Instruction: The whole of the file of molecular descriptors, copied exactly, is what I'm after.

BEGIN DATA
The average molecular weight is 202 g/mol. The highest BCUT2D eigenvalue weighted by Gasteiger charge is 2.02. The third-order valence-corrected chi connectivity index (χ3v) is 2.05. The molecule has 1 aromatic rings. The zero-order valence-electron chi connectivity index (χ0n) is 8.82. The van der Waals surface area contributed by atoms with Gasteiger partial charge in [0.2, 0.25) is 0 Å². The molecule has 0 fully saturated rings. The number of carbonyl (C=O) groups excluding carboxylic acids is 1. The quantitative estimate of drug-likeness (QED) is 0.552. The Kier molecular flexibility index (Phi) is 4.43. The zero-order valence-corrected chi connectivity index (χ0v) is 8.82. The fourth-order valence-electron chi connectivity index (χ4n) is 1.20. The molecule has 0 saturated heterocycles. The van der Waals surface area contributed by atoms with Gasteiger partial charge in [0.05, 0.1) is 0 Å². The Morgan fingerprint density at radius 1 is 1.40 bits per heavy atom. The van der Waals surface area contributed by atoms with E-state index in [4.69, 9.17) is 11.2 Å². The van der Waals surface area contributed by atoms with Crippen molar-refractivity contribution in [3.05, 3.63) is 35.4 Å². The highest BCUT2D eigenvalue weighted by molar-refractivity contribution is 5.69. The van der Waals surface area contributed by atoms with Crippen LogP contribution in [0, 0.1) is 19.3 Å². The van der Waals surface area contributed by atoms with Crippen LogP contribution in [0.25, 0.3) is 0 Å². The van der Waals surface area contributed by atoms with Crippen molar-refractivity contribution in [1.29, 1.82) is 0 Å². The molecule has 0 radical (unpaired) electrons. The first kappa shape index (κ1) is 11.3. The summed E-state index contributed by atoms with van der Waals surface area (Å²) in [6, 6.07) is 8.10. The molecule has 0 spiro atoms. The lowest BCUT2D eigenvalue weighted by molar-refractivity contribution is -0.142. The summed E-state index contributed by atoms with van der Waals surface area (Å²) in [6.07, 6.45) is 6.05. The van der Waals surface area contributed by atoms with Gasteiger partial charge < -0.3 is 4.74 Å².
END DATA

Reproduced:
The average molecular weight is 202 g/mol. The highest BCUT2D eigenvalue weighted by Gasteiger charge is 2.02. The third-order valence-corrected chi connectivity index (χ3v) is 2.05. The molecule has 1 aromatic rings. The zero-order valence-electron chi connectivity index (χ0n) is 8.82. The van der Waals surface area contributed by atoms with Gasteiger partial charge in [0.2, 0.25) is 0 Å². The molecule has 0 fully saturated rings. The number of carbonyl (C=O) groups excluding carboxylic acids is 1. The quantitative estimate of drug-likeness (QED) is 0.552. The Kier molecular flexibility index (Phi) is 4.43. The zero-order valence-corrected chi connectivity index (χ0v) is 8.82. The fourth-order valence-electron chi connectivity index (χ4n) is 1.20. The molecule has 0 saturated heterocycles. The van der Waals surface area contributed by atoms with Gasteiger partial charge in [0.05, 0.1) is 0 Å². The Morgan fingerprint density at radius 1 is 1.40 bits per heavy atom. The van der Waals surface area contributed by atoms with E-state index in [4.69, 9.17) is 11.2 Å². The van der Waals surface area contributed by atoms with Crippen molar-refractivity contribution in [3.05, 3.63) is 35.4 Å². The highest BCUT2D eigenvalue weighted by molar-refractivity contribution is 5.69. The van der Waals surface area contributed by atoms with Crippen LogP contribution in [0, 0.1) is 19.3 Å². The van der Waals surface area contributed by atoms with Crippen LogP contribution in [0.25, 0.3) is 0 Å². The van der Waals surface area contributed by atoms with Crippen molar-refractivity contribution in [1.29, 1.82) is 0 Å². The molecule has 0 radical (unpaired) electrons. The first kappa shape index (κ1) is 11.3. The summed E-state index contributed by atoms with van der Waals surface area (Å²) in [6, 6.07) is 8.10. The molecule has 0 spiro atoms. The lowest BCUT2D eigenvalue weighted by molar-refractivity contribution is -0.142. The summed E-state index contributed by atoms with van der Waals surface area (Å²) in [6.07, 6.45) is 6.05. The van der Waals surface area contributed by atoms with Gasteiger partial charge < -0.3 is 4.74 Å².